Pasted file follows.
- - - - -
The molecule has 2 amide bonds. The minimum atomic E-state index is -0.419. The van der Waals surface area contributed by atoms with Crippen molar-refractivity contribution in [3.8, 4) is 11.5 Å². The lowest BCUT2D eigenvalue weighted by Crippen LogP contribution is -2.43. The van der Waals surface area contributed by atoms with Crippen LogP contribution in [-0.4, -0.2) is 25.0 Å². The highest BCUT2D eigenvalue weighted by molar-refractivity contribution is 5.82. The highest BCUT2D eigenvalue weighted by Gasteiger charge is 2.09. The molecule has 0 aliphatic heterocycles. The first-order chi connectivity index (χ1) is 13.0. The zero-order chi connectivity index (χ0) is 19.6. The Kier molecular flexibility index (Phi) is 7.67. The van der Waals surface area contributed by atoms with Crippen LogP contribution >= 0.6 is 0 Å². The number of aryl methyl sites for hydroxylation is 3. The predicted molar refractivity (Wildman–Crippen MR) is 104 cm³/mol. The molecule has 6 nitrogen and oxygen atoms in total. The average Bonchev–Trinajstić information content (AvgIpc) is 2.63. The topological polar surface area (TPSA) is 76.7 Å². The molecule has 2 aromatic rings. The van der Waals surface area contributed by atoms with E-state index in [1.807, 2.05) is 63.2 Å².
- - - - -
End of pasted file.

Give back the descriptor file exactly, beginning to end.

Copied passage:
The molecule has 2 amide bonds. The minimum atomic E-state index is -0.419. The van der Waals surface area contributed by atoms with Crippen molar-refractivity contribution in [3.8, 4) is 11.5 Å². The lowest BCUT2D eigenvalue weighted by Crippen LogP contribution is -2.43. The van der Waals surface area contributed by atoms with Crippen LogP contribution in [-0.4, -0.2) is 25.0 Å². The highest BCUT2D eigenvalue weighted by molar-refractivity contribution is 5.82. The highest BCUT2D eigenvalue weighted by Gasteiger charge is 2.09. The molecule has 0 aliphatic heterocycles. The first-order chi connectivity index (χ1) is 13.0. The zero-order chi connectivity index (χ0) is 19.6. The Kier molecular flexibility index (Phi) is 7.67. The van der Waals surface area contributed by atoms with Crippen LogP contribution >= 0.6 is 0 Å². The number of aryl methyl sites for hydroxylation is 3. The predicted molar refractivity (Wildman–Crippen MR) is 104 cm³/mol. The molecule has 6 nitrogen and oxygen atoms in total. The average Bonchev–Trinajstić information content (AvgIpc) is 2.63. The topological polar surface area (TPSA) is 76.7 Å². The molecule has 2 aromatic rings. The van der Waals surface area contributed by atoms with E-state index in [1.807, 2.05) is 63.2 Å².